- Traumatising content
Book 1 is now available on Kindle, or in paperback/hardcover! You can buy it here!
Jack crash-landed on a planet where the natives are seven-foot-tall carnivorous cat-lizards currently somewhere between stone and bronze age. The good news is the natives think the ship that crashed into their mountain is a dragon and are steering clear of it. The bad news is they just left one of their own as a sacrifice to appease the beast. No matter what Jack and his AI co-pilot decide, his life just got a lot more complicated...
ATTENTION: This is soft sci-fi rather than hard sci-fi, hence why I chose that tag. For those of you unfamiliar with the distinction, here's what Wikipedia had to say.
1. It explores the "soft" sciences, and especially the social sciences (for example, anthropology, sociology, or psychology), rather than engineering or the "hard" sciences (for example, physics, astronomy, or chemistry).
2. It is not scientifically accurate or plausible; the opposite of hard science fiction.
Soft science fiction of either type is often more concerned with character and speculative societies, rather than speculative science or engineering. The term first appeared in the late 1970s and is attributed to Australian literary scholar Peter Nicholls.
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Grammar is better than average compared to other RRL stories, good pacing, a Unique story that I find awesome, and a good cast of characters so far.
The only complaint that I have is the protagonist. He apologizes constantly for a lot of things that aren't his fault or isn't even apologize worthy, he allows himself to be a doormat for a girl he has only known for less than 3 days, and his face changes color from green to red like a chameleon for even the smallest of things.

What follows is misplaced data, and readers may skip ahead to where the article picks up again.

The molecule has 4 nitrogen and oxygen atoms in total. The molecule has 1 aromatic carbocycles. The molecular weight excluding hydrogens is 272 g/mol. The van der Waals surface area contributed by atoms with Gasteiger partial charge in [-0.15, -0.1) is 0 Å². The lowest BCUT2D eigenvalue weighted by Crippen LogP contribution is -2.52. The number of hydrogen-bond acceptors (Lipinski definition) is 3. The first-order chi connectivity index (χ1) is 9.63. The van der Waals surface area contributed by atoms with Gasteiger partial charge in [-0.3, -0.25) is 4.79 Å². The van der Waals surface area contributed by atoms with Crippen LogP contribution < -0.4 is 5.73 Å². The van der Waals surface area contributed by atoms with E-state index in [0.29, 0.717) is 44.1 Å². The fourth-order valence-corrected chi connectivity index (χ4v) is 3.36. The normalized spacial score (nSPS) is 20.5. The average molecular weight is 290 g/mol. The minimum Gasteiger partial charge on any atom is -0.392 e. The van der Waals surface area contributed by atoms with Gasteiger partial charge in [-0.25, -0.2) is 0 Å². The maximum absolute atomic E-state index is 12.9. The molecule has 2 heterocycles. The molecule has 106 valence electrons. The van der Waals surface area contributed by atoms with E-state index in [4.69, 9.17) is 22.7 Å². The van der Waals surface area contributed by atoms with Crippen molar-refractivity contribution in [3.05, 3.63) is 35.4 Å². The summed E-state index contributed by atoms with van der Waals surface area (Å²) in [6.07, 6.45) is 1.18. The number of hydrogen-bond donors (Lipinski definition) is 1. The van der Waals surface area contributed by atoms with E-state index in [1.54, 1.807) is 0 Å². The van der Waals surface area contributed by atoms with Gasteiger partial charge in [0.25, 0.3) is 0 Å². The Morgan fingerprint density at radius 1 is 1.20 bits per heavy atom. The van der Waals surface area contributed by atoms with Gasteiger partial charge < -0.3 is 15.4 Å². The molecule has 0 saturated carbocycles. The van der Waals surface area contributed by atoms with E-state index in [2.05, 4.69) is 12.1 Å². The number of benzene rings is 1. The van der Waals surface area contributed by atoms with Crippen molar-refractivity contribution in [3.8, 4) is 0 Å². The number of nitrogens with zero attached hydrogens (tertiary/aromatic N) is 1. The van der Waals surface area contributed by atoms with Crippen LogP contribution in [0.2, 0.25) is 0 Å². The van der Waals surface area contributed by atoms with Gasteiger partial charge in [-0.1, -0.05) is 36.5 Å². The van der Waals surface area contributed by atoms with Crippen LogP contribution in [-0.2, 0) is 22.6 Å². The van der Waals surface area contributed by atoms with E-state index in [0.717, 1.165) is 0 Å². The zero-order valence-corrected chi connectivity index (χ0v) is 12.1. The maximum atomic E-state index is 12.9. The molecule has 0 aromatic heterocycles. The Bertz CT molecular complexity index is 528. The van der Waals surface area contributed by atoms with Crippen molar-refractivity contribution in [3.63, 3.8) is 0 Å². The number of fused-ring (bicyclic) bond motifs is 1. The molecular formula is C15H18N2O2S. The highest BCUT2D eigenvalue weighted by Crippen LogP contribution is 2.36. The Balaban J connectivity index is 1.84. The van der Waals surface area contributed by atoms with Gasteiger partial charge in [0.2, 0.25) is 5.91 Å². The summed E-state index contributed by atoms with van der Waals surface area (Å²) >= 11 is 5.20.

The story is a fantastic concept, but falls short. It is action packed enough that it's become bloated with it. As soon as the mc recovers from an injury something will happen, they'll do something stupid and they'll be bedridden again. as Oblivion put it, its sci-fi but not sci-fi. Some things that are common place nowadays arent included and I found it immersion breaking when it happened.
Not sure why, but the straw that broke the camels back for me was when they didn't have on demand hot water for their showers.
The characters all felt fairly one dimensional because there are few moments without action where character building can take place.
The grammar and spelling are above average for RR and I mainly stuck around because of that.
It's a good story, but quite rough around the edges.
I will not be reading book two if it comes out.
There are no huge dire circumstances, there is no prophecy of the fated one, there are just well-developed characters trying to survive in a fairly hostile low-tech world.
The MC is vastly physically overmatched by the aliens and he's not as intelligent as his sister. He's very much an unremarkable everyman which is really not a bad thing, it makes when he acts much more impactful and serves to drive the heavily emotional side of the story. Which it has in spades.
One of my few complaints is that the 'aliens' aren't very alien. There are very few times (outside of the obvious physical differences) where the aliens strike you as such, they're just people. Could be a strength in this sort of story though or if you believe people are people whether they're cat-lizard aliens or not. That one will be up to you, for me the story is definitley strong enough I can overlook it.